The New Magdalen
13. Enter Julian
A WEEK has passed. The scene opens again in the dining-room at Mablethorpe House.
The hospitable table bears once more its burden of good things for lunch. But on this
occasion Lady Janet sits alone. Her attention is divided between reading her newspaper
and feeding her cat. The cat is a sleek and splendid creature. He carries an erect tail. He
rolls luxuriously on the soft carpet. He approaches his mistress in a series of coquettish
curves. He smells with dainty hesitation at the choicest morsels that can be offered to
him. The musical monotony of his purring falls soothingly on her ladyship's ear. She
stops in the middle of a leading article and looks with a careworn face at the happy cat.
"Upon my honor," cries Lady Janet, thinking, in her inveterately ironical manner, of the
cares that trouble her, "all things considered, Tom, I wish I was You!"
The cat starts--not at his mistress's complimentary apostrophe, but at a knock at the door,
which follows close upon it. Lady Janet says, carelessly enough, "Come in;" looks round
listlessly to see who it is; and starts, like the cat, when the door opens and discloses--
"You--or your ghost?" she exclaims.
She has noticed already that Julian is paler than usual, and that there is something in his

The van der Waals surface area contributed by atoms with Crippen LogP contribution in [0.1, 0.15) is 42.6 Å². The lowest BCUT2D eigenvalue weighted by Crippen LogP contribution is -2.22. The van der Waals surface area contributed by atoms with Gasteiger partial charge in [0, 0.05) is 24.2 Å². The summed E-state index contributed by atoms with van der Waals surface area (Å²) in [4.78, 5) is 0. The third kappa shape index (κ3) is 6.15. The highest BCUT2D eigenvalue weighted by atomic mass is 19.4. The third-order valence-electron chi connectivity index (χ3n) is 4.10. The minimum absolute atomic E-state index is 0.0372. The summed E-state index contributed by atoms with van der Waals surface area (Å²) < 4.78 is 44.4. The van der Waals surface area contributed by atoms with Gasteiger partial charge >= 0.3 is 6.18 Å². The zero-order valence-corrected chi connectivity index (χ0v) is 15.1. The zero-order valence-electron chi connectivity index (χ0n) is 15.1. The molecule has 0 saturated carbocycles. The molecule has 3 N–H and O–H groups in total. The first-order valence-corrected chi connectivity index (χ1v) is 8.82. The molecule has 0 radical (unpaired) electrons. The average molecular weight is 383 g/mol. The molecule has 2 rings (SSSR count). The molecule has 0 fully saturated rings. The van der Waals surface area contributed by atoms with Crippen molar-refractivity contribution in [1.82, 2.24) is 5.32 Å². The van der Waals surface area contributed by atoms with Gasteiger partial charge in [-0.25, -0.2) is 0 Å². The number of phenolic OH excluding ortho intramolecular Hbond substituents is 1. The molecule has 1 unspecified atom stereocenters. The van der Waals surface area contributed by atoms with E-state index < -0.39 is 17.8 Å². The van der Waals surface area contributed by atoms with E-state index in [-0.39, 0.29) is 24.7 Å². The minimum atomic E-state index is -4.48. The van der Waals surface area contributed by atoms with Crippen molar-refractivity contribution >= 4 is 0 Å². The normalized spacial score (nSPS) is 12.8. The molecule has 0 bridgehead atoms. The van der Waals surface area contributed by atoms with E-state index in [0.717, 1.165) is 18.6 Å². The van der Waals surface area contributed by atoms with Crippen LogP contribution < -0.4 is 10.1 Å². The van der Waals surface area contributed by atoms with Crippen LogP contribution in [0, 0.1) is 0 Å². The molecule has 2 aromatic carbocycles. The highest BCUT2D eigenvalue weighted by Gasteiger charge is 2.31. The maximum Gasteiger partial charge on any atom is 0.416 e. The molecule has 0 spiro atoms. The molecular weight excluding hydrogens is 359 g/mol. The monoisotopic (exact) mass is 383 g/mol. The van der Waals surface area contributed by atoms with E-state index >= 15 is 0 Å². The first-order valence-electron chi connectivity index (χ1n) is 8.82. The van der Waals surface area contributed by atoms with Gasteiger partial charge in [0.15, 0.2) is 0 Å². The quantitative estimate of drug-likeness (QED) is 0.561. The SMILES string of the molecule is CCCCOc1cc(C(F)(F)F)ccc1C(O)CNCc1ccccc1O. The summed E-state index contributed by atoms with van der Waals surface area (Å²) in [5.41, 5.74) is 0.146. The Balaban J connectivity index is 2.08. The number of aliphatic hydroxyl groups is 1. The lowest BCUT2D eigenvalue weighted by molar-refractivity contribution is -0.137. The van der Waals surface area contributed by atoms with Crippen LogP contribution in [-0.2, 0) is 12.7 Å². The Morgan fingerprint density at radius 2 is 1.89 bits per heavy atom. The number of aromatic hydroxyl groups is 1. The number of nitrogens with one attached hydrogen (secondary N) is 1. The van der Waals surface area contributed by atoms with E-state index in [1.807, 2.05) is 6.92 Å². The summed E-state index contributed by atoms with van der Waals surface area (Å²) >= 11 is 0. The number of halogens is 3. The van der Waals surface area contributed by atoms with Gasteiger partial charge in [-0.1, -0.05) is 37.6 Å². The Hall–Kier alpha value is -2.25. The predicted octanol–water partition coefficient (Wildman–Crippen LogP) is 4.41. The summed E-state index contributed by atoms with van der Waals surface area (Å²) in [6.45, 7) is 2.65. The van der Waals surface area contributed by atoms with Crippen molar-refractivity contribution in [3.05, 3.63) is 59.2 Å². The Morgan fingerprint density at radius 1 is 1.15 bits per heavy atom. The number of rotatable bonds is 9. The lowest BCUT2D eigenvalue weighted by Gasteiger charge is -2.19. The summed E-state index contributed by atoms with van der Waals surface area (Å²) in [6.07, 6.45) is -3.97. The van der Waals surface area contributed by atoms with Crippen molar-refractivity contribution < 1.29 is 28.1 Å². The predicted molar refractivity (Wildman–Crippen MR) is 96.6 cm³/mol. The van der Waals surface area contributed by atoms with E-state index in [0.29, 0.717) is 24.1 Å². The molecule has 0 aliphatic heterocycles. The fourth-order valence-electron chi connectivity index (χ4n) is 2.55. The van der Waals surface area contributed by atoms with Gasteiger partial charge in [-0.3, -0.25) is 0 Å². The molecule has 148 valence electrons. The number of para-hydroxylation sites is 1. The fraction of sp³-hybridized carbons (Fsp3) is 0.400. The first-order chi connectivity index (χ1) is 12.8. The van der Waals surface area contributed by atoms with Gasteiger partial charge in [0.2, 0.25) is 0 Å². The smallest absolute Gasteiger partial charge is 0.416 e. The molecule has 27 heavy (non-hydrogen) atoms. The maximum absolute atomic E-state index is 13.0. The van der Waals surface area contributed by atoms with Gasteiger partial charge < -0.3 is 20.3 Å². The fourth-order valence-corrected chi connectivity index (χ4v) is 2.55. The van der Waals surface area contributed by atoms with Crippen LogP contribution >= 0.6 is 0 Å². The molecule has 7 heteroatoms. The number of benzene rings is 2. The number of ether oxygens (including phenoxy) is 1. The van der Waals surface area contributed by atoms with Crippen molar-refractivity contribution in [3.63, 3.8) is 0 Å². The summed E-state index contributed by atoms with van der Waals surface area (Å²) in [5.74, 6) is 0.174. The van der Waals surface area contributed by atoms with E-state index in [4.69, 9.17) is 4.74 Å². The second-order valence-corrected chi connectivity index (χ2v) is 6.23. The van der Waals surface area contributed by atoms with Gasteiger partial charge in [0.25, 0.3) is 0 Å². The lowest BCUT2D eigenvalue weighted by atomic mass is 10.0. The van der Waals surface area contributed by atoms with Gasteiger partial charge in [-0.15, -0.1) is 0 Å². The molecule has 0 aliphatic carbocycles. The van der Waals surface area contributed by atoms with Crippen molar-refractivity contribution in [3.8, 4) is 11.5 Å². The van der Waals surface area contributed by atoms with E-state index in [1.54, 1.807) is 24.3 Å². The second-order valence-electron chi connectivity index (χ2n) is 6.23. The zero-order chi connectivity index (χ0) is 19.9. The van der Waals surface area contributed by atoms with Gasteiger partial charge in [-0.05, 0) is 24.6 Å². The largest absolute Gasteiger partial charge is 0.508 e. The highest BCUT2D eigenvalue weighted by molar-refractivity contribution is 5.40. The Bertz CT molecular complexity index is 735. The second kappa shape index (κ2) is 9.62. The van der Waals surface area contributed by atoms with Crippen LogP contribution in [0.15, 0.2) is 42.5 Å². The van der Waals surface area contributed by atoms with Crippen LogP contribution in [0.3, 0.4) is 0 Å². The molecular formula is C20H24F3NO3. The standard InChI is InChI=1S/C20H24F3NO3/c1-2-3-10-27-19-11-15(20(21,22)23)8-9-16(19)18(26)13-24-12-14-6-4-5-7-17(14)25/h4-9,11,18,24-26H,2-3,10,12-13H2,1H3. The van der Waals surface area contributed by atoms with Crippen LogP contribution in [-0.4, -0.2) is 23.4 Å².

manner at once uneasy and subdued--highly uncharacteristic of him at other times. He
takes a seat by her side, and kisses her hand. But--for the first time in his aunt's
experience of him--he refuses the good things on the luncheon table, and he has nothing
to say to the cat! That neglected animal takes refuge on Lady Janet's lap. Lady Janet, with
her eyes fixed expectantly on her nephew (determining to "have it out of him" at the first
opportunity), waits to hear what he has to say for himself. Julian has no alternative but to
break the silence, and tell his story as he best may.
"I got back from the Continent last night," he began. "And I come here, as I promised, to
report myself on my return. How does your ladyship do? How is Miss Roseberry?"
Lady Janet laid an indicative finger on the lace pelerine which ornamented the upper part
of her dress. "Here is the old lady, well," she answered--and pointed next to the room
above them. "And there," she added, "is the young lady, ill. Is anything the matter with
"Perhaps I am a little tired after my journey. Never mind me. Is Miss Roseberry still
suffering from the shock?"
"What else should she be suffering from? I will never forgive you, Julian, for bringing
that crazy impostor into my house."